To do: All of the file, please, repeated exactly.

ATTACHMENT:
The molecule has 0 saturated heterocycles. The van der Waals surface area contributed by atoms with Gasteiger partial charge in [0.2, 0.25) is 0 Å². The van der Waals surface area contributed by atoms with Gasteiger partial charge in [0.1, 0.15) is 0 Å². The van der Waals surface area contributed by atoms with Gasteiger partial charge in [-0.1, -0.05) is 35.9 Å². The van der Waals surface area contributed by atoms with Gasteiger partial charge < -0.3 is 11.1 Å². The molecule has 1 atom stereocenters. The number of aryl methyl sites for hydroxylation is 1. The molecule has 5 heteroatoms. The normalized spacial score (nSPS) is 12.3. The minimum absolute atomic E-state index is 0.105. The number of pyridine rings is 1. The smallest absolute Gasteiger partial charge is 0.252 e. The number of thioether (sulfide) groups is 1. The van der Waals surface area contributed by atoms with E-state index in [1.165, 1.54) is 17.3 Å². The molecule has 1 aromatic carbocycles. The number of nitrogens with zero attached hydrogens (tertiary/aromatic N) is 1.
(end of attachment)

The molecule has 0 saturated heterocycles. The van der Waals surface area contributed by atoms with Gasteiger partial charge in [0.2, 0.25) is 0 Å². The van der Waals surface area contributed by atoms with Gasteiger partial charge in [0.1, 0.15) is 0 Å². The van der Waals surface area contributed by atoms with Gasteiger partial charge in [-0.1, -0.05) is 35.9 Å². The van der Waals surface area contributed by atoms with Gasteiger partial charge < -0.3 is 11.1 Å². The molecule has 1 atom stereocenters. The number of aryl methyl sites for hydroxylation is 1. The molecule has 5 heteroatoms. The normalized spacial score (nSPS) is 12.3. The minimum absolute atomic E-state index is 0.105. The number of pyridine rings is 1. The smallest absolute Gasteiger partial charge is 0.252 e. The number of thioether (sulfide) groups is 1. The van der Waals surface area contributed by atoms with E-state index in [1.165, 1.54) is 17.3 Å². The molecule has 1 aromatic carbocycles. The number of nitrogens with zero attached hydrogens (tertiary/aromatic N) is 1.